Was Magellan’s Voyage Riskier Than Sending Humans to Mars?
A Portuguese historian argues that Magellan’s well-known journey around the globe in 1522 was a lot more durable than sending people to Mars:
Tens of fellows died making this crossing; of 250 crew, solely 18 returned, Henrique Leitao, a historian on the University of Lisbon, informed me… [O]nce NASA or different house businesses or non-public entities really launch people on a six month trajectory to the Red planet, they’ll doubtless have mitigated the lion’s share of dangers to the crew. In distinction, Magellan’s crew realized that at the least a 3rd of them would doubtless by no means survive their journey, says Leitao…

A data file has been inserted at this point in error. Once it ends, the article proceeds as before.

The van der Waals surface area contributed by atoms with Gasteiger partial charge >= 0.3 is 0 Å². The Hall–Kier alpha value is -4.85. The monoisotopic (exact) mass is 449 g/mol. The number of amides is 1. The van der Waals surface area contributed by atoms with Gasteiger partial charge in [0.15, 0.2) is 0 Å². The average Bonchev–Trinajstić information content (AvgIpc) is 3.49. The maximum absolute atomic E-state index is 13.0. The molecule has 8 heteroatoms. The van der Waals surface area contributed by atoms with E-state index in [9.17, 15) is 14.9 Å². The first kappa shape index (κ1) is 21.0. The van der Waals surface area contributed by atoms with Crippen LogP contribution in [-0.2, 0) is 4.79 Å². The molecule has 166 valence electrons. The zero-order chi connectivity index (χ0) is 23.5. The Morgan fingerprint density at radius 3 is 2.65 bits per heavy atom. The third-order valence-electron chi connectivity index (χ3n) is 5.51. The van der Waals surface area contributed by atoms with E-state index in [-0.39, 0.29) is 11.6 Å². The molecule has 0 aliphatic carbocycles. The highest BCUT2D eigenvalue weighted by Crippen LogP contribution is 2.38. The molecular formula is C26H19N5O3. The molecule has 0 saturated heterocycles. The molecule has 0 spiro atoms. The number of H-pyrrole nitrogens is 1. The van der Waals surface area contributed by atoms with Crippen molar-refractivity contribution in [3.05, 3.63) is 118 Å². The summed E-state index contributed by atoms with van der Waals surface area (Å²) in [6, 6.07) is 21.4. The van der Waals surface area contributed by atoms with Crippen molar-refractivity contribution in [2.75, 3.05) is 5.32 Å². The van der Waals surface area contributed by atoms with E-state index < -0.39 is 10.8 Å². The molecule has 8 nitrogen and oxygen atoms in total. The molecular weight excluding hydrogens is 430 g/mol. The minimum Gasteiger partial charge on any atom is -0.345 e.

Is there a comparability between the Age of Discovery and drivers for the exploration and commercialization of house? One might argue that minerals on asteroids might be seen because the present-day equal of the Age of Discovery’s highly-prized Asian spices. And that really getting these 16th century spices again to Europe was arguably simply as arduous and seemingly tough as any initiative to return unique supplies from a near-Earth asteroid… Risk is inherent in any off-world human voyage. But when it comes to security, at the moment’s know-how and present information of in situ circumstances on Mars itself will arguably give future explorers an inherent edge over Magellan’s technology.
The article additionally summarizes Leitao statement that one of many crew members who died on the journey was Magellan. “For 40 days Magellan walked around The Philippines; gets involved in a completely absurd fight with locals on a beach and is killed.”